Daily Archives: December 15, 2010

NCAA Men’s Lacrosse: University Of Michigan Athletic Director Dave Brandon States He Would Like To Add “Men’s And Women’s Lacrosse As Varsity Sports”


“It’s a fast-growing sport and a great television sport.”

“You’re starting to see it move into the Big Ten,” he said. “So you’re starting to see it come a little bit west. More and more high schools feature it as a major sport with spectator interest and participation.”

Michigan Athletic Director Dave Brandon

Michigan athletic director Dave Brandon

said he’d like to add varsity men’s and women’s lacrosse at some point during his tenure.

“I’m really interested in pursuing lacrosse as a varsity sport,” he said recently. “It’s a fast-growing sport and a great television sport.”

Currently, the Wolverines have a men’s lacrosse team that has competed as a club team since 1965. It plays in the Men’s Collegiate Lacrosse Association and does not offer scholarships.

“Obviously, I’m excited that there is the possibility of adding lacrosse at Michigan, if Dave Brandon ultimately decides it’s the right move,” club team coach John Paul wrote in an e-mail.

He deferred on further comment to Brandon.

No timetable exists for launching the programs. Brandon said there are operational, facility and financial questions that need answers before he could project a start date.

Michigan’s athletic department projected an operating surplus of $16.2 million for fiscal year 2010, but that is expected to narrow to $4.7 million in 2011.

Michigan offers 25 varsity sports. Women’s water polo was the last sport added to the varsity level – that move came in 2001.

Sixty schools offer Division I NCAA men’s lacrosse programs, although just two Big Ten schools are among them – Ohio State and Penn State. Northwestern offers women’s lacrosse, but not men’s.

Brandon hopes to be part of a growing trend.

“You’re starting to see it move into the Big Ten,” he said. “So you’re starting to see it come a little bit west. More and more high schools feature it as a major sport with spectator interest and participation.”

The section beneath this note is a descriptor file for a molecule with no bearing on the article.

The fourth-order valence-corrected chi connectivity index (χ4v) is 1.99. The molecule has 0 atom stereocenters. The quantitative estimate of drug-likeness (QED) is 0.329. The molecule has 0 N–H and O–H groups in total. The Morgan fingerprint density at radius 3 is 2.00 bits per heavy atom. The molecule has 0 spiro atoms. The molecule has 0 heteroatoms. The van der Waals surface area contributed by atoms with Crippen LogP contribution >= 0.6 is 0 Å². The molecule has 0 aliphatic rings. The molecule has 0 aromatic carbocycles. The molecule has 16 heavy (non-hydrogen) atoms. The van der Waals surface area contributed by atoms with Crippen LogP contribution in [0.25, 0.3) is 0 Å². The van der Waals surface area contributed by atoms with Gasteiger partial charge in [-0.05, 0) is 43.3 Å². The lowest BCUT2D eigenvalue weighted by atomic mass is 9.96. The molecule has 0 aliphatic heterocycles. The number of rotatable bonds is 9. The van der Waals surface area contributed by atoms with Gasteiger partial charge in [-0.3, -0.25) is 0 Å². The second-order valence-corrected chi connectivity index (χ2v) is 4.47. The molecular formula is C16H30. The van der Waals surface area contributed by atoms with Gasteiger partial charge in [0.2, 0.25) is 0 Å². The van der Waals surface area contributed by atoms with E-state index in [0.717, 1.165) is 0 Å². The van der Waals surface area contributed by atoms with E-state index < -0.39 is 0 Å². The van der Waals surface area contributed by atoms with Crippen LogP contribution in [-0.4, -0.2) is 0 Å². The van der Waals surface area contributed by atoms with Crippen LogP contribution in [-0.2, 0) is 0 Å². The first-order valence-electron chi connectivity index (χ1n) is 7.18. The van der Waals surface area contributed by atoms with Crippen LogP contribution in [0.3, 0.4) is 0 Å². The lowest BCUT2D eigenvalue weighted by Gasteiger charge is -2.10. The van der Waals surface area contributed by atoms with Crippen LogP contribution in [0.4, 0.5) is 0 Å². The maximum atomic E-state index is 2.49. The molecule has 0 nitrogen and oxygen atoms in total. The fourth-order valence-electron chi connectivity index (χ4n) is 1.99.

For more: http://www.annarbor.com/sports/um-football/michigan-athletic-director-dave-brandon-interested-in-adding-lacrosse-as-a-varsity-sport/

Southern California Boys Club Lacrosse Recruiting Events: “2011 Adrenaline Challenge” Features 31 Elite Boys Lacrosse Teams Competing On Jan. 8-9 In Del Mar, CA


Western Youth Lacrosse Programs: US Lacrosse Announces “2011 Equipment Grants” To 6 Girls And 11 Boys Lacrosse Programs In Western US


One hundred lacrosse organizations in 31 states will receive US Lacrosse Equipment Grants this year. The US Lacrosse Equipment Grant Program, in its twelfth year, is an annual offering of US Lacrosse. Since the inception of the Equipment Grant Program, US Lacrosse has donated equipment to over 400 fledgling lacrosse programs with the retail value of $1,800,000.

The US Lacrosse Equipment Grant is one of the most impactful programs that US Lacrosse offers. The generous contributions of equipment from manufacturers STX, Onyx, Harrow, Adidas, Brine and Warrior, directly support the growth of lacrosse across the country, allowing more youth to have the opportunity to play the sport each year. The program is also supported by US Lacrosse memberships and the generous financial donations of lacrosse enthusiasts from coast to coast.

“US Lacrosse is vital to the future of the sport of lacrosse,” said 2009 equipment grant recipient, William Spath of Green Tech High Charter School in Albany, N.Y. “Its youth programs, clinics, and equipment grants help so many people. Many programs and communities rely on US Lacrosse for leadership and support to give their young people opportunities to participate.”

Girls’ Package:

Del Norte High School Nighthawks- San Diego , CA

Kealing Middle School Girls Lacrosse Club- Austin, TX

Stanwood Lacrosse (SCJAA)- Stanwood, WA

Shawnee Mission Lacrosse- Prairie, KS*

Longs Peak Middle School-Longmont, CO+

Mukwonago Lacrosse Team- Mukwonago, WI+

Boys’ Package

Flour Bluff Lacrosse Club- Corpus Christi, TX

CISI Larry Hawkins- Chicago, IL

KIPP McDonogh 15 School- New Orleans, LA

Ionia High School Lacrosse- Ionia, MI

Bellevue Lacrosse- Bellevue, NE

Highland Hornets- Albuquerque, NM

North Olympic Peninsula Lacrosse Club- Port Angeles, WA

Ozaukee Youth Lacrosse- Cedarburg, WI

Skyline High School Lacrosse Club- Oakland, CA

LBJ/LASA Boys LAX Booster Club- Austin, TX

Wausau Wolfpack Pups Youth Lacrosse- Wausau, WI

Program Package

Little Rock Lacrosse Club- Little Rock, AR

Hillcrest Middle School- Glendale, AZ*

Fort Worth Youth Lacrosse Assoc.- Benbrook, TX

Harbor Fire Lacrosse- Gig Harbor, WA

Ygnacio Valley High School- Concord, CA

Mendez Learning Center- Los Angeles, CA

Connally High School Lacrosse Club- Austin, TX

Valencia High School- Placentia, CA

Temecula Valley High School Lacrosse Booster Club- Temecula, CA

Pikes Peak Lacrosse- Colorado Springs, CO

Grand Ledge Youth Lacrosse- Grand Ledge, MI

KIPP Renaissance High School- New Orleans, LA+

Physical Education Package

Ahwatukee Lacrosse- Phoenix, AZ

Excelsior Middle School- Discovery Bay, CA